Category: What does . . . mean?

What is the difference between a “claim” and an “issue”?

A claim and an issue are very different. Claims Think of a claim as an assertion that is one is legally entitled to relief from a court.  Let’s say David promises to give Patty his bicycle on Tuesday.  Patty says, “Thanks for the present!” But on Tuesday David refuses to give her his bicycle. Patty decides to sue David.  She will claim that David harmed her by refusing to turn over the bicycle and that the court should help her.  She might claim that she had a contract with David and that David breached the contract. Issues Issues are legal questions that a court must answer before deciding a case. In Patty’s case against David the legal question might be, “Is a defendant required to give a bicycle to a plaintiff if he promised her the bicycle but both parties considered the bicycle to be a present and the plaintiff promised nothing in return?” To decide whether Patty should prevail on her claim the court would need to answer the issue of whether the promise to give a present is legally enforceable.  Put another way, the issue might be phrased as, “Was the promise to give a bicycle a contract between David and Patty that the court must enforce?” Of course, a claim can raise one issue or multiple issues.  The court will identify those issues that are relevant to the case and determine...

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What is the difference between judgment as a matter of law and summary judgment?

Briefly, motions for JMOL and summary judgment are very similar in that  judges apply similar legal standards when deciding these motions, but they are different because they take place at different times during a civil case.  Summary judgment is a pre-trial motion, JMOL is an in-trial or post trial motion. In the federal courts JMOL is governed by Rule 50.  The moving party must wait until its adversary has had an opportunity to present its case before moving for JMOL.  In the motion, the moving party asks the court to rule in its favor because the law and the evidence demonstrate that the moving party must win on one or more issues.  There is no need for a jury to deliberate.  A motion for JMOL has tactical advantages because if the judge denies the motion, the moving party can move again after the trial (a “renewed” motion for JMOL) pursuant to Rule 59. A summary judgment motion, Rule 56, also asks the judge to rule in favor of one party on one or more issues.  Similar to JMOL, the motion argues that the evidence and the law so clearly favors the moving party that the judge should rule in the moving party’s favor.  Typically motions for summary judgment take place after discovery is complete  because at that point the parties have shared all the important evidence in the case.  However, it...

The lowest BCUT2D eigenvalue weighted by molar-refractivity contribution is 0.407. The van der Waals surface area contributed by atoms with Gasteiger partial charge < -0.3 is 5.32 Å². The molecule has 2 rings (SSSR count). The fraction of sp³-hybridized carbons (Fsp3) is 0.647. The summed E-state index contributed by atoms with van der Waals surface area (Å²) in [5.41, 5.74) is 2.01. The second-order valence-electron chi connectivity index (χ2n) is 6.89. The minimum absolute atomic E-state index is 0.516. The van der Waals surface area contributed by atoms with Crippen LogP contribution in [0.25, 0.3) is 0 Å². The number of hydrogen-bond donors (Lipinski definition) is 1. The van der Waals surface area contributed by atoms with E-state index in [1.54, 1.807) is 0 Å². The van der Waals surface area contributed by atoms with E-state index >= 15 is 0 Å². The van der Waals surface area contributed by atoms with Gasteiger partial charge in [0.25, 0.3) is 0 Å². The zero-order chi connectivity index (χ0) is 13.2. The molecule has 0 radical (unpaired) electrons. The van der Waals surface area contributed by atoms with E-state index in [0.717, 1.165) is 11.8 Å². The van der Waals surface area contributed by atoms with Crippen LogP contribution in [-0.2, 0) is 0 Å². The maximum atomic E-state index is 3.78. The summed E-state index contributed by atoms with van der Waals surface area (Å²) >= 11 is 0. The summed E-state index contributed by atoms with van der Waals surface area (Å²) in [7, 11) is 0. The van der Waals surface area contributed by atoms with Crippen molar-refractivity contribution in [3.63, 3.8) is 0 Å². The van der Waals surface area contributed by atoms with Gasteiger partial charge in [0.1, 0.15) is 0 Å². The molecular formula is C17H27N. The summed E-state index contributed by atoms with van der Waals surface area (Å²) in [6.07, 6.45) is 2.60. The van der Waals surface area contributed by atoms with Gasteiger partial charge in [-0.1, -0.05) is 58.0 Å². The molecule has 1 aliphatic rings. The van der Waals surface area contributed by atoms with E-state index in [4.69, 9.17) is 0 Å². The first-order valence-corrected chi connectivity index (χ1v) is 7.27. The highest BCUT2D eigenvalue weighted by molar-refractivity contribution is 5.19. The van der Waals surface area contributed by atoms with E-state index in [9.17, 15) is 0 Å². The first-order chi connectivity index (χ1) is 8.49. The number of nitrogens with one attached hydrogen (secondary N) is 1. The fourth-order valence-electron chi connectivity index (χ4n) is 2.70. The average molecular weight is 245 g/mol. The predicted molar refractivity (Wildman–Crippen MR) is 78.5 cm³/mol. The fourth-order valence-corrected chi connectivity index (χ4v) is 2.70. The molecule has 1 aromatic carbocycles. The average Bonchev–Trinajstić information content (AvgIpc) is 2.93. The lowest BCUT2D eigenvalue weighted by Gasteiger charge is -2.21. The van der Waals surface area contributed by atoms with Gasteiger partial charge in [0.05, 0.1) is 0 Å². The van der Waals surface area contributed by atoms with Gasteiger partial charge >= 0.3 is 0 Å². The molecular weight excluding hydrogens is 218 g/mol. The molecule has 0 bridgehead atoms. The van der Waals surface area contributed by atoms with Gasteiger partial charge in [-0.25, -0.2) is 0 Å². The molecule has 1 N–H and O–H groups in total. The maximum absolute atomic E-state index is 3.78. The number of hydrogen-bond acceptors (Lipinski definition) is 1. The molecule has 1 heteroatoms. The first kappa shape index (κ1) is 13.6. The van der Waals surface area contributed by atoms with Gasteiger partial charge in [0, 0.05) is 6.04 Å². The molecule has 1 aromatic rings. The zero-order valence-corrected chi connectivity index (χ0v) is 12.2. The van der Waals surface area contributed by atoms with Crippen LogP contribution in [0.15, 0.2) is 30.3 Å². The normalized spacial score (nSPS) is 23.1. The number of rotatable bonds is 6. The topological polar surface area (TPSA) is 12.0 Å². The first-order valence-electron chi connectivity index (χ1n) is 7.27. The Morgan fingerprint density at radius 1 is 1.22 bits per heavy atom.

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Constitution and the Distribution of Power Part III: The Supremacy Clause

The Supremacy Clause Why no law is above the Constitution The Constitution and Compromise Back to Part II The Constitution and the Distribution of Power Back to Part I Why the Constitution Trumps other Laws In the prior sections, we discussed how the Constitution replaced the Articles of Confederation to create a stronger national government. The Constitution organizes the federal government by: dividing power between the national government and state governments (federalism); establishing the three branches of the federal government and dividing power among the three branches (separation of powers); and providing each branch of government with powers to limit the powers of the other branches (checks and balances). The Constitution also establishes itself as the Supreme Law of the Land. Specifically, Article VI, paragraph 2 of the Constitution (the Supremacy Clause) provides: This Constitution, and the Laws of the United States which shall be made in pursuance thereof; and all treaties made, or which shall be made, under the authority of the United States, shall be the supreme law of the land; and the judges in every state shall be bound thereby, anything in the constitution or laws of any state to the contrary notwithstanding. The Supremacy Clause establishes the principle of preemption.  Preemption provides that if there is a conflict between the Constitution and any other law, the Constitution takes precedence.   The Constitution, as well any...

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Sources of Law in the United States Part IV: Administrative Law

Administrative Law Watch the Video Statutes as a Source of Law Go to Statutes Case Law as a Source of Law Go to Case Law Constitution as a Source of Law Go to the Constitution Administrative Rules and Regulations and Administrative Decisions Both Congress and the President empower US government agencies to issue rules and these rules have the force of law.  In addition, administrative agencies issue decisions in certain types of cases that have the effect of...

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